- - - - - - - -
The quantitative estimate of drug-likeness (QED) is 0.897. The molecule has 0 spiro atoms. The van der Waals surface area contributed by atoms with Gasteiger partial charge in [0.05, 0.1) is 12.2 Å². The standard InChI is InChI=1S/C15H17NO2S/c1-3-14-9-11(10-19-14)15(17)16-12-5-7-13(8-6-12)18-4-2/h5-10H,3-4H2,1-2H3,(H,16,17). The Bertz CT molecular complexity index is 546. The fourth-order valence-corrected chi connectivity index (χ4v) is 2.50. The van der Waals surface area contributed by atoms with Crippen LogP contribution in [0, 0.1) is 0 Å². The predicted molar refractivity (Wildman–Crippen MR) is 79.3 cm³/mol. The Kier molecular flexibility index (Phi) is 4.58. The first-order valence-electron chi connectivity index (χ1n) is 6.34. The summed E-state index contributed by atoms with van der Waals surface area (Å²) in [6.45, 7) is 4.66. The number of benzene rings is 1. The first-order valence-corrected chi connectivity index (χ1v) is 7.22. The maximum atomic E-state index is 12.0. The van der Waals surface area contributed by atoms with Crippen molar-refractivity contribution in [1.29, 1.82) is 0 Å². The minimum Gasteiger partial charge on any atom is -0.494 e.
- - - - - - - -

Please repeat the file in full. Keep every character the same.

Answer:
The quantitative estimate of drug-likeness (QED) is 0.897. The molecule has 0 spiro atoms. The van der Waals surface area contributed by atoms with Gasteiger partial charge in [0.05, 0.1) is 12.2 Å². The standard InChI is InChI=1S/C15H17NO2S/c1-3-14-9-11(10-19-14)15(17)16-12-5-7-13(8-6-12)18-4-2/h5-10H,3-4H2,1-2H3,(H,16,17). The Bertz CT molecular complexity index is 546. The fourth-order valence-corrected chi connectivity index (χ4v) is 2.50. The van der Waals surface area contributed by atoms with Crippen LogP contribution in [0, 0.1) is 0 Å². The predicted molar refractivity (Wildman–Crippen MR) is 79.3 cm³/mol. The Kier molecular flexibility index (Phi) is 4.58. The first-order valence-electron chi connectivity index (χ1n) is 6.34. The summed E-state index contributed by atoms with van der Waals surface area (Å²) in [6.45, 7) is 4.66. The number of benzene rings is 1. The first-order valence-corrected chi connectivity index (χ1v) is 7.22. The maximum atomic E-state index is 12.0. The van der Waals surface area contributed by atoms with Crippen molar-refractivity contribution in [1.29, 1.82) is 0 Å². The minimum Gasteiger partial charge on any atom is -0.494 e.